The Florida Supreme Court recently agreed to hear the appeal of a plaintiff whose $8 million verdict against a tobacco company was thrown out by a state Appeals Court and subsequently denied a review by a larger panel of judges. The victim’s lawsuit claimed that R.J. Reynolds tobacco company produced a defective product which ultimately contributed to the plaintiff developing mesothelioma, a rare and aggressive form of lung cancer associated with exposure to asbestos.
The mesothelioma cancer lawsuit alleged that the victim’s cancer developed through exposure to asbestos-laden filters on Kent cigarettes the plaintiff smoked in the 1950s as well as exposure to asbestos in gaskets produced by Crane Co. A jury initially awarded the plaintiff $8 million for his injuries, including pain and suffering, as compensation for the defendants producing a product which they knew contained harmful substances but did nothing to warn consumers about.
However, the defendants appealed the verdict on the grounds that the trial court improperly admitted an expert witness for the plaintiffs who specialized in occupational and environmental medicine. The expert asserted at trial that the type of chrysotile asbestos used in the cigarette filters and gaskets directly contributed to the victim’s injuries. Another expert witness for the plaintiff also testified as to the link between the victim’s diagnosis and exposure to the defective products developed and sold by the defendants.
The state Supreme Court agreed to hear the matter in a 4-3 vote after the plaintiff appealed the Appeals Court’s vacating of the substantial verdict. Attorneys for the plaintiff argued the Appeals Court improperly applied a state law that sets standards for the qualifications of expert witnesses at trial, an issue which the defense raised in its own appeal of the trial court’s verdict. Defense attorneys argued in their appeal that the experts failed to meet the state’s “Daubert analysis” because the experts were medical doctors and not scientists and experts in applicable fields.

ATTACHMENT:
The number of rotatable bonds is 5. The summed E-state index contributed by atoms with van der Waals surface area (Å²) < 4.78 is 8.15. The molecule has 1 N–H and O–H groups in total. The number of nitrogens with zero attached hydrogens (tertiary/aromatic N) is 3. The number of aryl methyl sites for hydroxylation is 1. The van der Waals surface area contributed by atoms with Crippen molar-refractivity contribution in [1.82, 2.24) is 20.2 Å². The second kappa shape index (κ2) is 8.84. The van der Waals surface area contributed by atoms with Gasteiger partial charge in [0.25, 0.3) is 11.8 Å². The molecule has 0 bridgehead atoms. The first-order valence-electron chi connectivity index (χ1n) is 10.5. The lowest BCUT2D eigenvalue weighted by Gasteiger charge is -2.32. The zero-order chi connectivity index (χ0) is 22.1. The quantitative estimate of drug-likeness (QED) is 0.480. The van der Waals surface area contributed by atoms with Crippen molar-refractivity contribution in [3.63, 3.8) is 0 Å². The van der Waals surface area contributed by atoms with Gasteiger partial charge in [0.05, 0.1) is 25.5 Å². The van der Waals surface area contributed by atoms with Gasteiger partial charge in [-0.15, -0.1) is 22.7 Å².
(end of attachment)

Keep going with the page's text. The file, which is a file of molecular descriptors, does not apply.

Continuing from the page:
In addition to possibly reinstating the substantial verdict for the plaintiff, the case may also end up setting an important precedent in future civil claims brought against large corporations like Crane Co. and R.J. Reynolds. Often times, defendants invent creative excuses as to why verdicts handed down by a jury should be tossed aside on the basis on an obscure technicality. Hopefully, the Florida Supreme Court will determine that the trial court did not err in allowing the plaintiff’s experts to testify and reinstate the award to help make the victim and his family whole again.
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If you or a loved one were diagnosed with mesothelioma, contact our office to speak to one of our experienced nationwide mesothelioma attorneys about your situation. Our office can help investigate your case and determine if compensation can be sought from negligent parties to help pay for your medical treatment to help you and your family live a more comfortable life.